I have stuck the camera away, and make the return significantly faster, but the tour have taken me four hours in total. I get a well deserves shower when I get home, and sit and read in a hammock for a while. Then I starts on the photos and diary: I have taken 200 photos, but only half make by the first look through. When the plant documentary are away, only 26 are left in the end.
While I work, the girls returns - or the sorry remains of them. They partied till the last taxi driver had gone to bed, and had to take a room at a hostel. In the morning, they went to the beach in the rain, and brought it back with them. Mckenna disappears to her room, and Kristine get real quiet in the living room hammock. When Mckenna returns, she is glowing red! Even though the sun was not clear, she have gotten way too much of it.
I realizes I have been here one month; half the time I will spent at the project. I am rather convinced I have seen most plants and animals in walking distance from the hacienda, and if I am going to see something new, I either have to dive/snorkel or go to another island. I have been at the ends of this islands roads, and the rest can only be reached by boat - and I doubt it changes much.
14. One of the girls have left her cell phone at the living room table. Some rude moron calls it at six in the morning. "Moron" for calling someone at six, Sunday morning, "rude" for not even apologise, when I answer with "good morning". I returns to bed, but the same happens ten minutes later. I shot down the phone, but are not able to fall asleep again. The girls, on the other hand, first returns from Morpheus's world at nine.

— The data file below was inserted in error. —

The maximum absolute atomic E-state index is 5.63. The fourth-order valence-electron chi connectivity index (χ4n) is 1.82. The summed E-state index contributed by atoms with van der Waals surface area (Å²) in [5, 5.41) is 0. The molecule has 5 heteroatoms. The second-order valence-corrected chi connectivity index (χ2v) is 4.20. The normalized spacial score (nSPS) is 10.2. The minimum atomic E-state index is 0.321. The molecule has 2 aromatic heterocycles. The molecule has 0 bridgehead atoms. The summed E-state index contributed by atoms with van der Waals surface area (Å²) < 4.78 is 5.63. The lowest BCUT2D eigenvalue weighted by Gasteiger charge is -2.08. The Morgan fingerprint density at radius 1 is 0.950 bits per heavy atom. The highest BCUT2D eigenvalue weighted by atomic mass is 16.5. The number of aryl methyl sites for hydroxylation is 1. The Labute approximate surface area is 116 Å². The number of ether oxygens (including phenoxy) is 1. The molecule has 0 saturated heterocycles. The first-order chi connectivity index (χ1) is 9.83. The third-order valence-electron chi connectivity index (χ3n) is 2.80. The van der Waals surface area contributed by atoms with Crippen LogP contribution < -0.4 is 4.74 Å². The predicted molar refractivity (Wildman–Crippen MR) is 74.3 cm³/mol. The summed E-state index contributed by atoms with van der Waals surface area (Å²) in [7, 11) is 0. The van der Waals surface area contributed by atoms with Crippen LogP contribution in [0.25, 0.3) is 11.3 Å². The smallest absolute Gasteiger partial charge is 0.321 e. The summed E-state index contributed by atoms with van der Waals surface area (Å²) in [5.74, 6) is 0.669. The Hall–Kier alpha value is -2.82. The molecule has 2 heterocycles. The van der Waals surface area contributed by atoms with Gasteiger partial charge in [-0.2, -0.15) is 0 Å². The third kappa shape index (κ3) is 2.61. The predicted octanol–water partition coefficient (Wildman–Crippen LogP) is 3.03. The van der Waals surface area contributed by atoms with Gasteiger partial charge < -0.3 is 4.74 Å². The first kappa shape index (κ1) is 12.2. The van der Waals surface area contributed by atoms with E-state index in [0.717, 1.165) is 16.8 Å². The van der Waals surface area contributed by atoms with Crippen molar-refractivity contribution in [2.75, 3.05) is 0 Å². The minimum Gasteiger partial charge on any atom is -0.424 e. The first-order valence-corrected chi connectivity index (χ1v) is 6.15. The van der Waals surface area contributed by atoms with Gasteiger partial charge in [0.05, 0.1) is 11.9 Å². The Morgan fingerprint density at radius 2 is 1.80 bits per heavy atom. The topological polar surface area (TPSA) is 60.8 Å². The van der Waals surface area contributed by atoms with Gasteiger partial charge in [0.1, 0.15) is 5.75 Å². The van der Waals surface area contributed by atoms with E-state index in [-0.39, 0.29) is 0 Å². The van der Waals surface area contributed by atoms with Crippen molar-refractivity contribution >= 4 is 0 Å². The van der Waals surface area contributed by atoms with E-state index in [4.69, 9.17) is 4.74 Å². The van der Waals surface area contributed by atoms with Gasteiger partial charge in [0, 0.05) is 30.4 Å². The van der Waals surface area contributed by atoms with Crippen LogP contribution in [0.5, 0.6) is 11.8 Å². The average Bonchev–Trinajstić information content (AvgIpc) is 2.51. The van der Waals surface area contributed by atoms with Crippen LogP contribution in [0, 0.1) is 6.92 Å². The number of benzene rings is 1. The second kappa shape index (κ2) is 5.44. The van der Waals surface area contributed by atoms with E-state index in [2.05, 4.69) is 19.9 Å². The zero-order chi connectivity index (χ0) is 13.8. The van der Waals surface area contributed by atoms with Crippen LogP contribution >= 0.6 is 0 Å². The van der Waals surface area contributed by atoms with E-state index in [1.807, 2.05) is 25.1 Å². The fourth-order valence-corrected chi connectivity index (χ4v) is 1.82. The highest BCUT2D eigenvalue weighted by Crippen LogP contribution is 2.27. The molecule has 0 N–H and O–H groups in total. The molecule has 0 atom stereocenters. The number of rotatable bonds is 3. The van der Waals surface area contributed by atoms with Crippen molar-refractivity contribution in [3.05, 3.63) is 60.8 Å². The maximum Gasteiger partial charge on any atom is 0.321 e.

There are a severe Sunday atmosphere over the hacienda. We chat, read and write in-between naps, but at five; Kristine calls for a taxi. Internet and a bit of shopping, then back again for supper. I have bought two plantains which I once again fries in different ways. This time, they actually come out fine, both the one with salt and the one wrapped in caramel.
15. We walk up to our coffee plantation, and a bit beyond it. Guayabo, blackberries and five meter tall grass are one entanglement. Last Jorge and I worked here, we were told it was for more coffee trees. Luckily, it is now our official new Miconoia area.
Kristine, Mckenna, Carlos and I work hard for three hours, and we get quite a a descent area cleared before the lunch brake. It start to rain a bit in the end, but not enough to give me any coolment. After lunch, we walk up on the Mirador Hill to clean the ground around the small trees.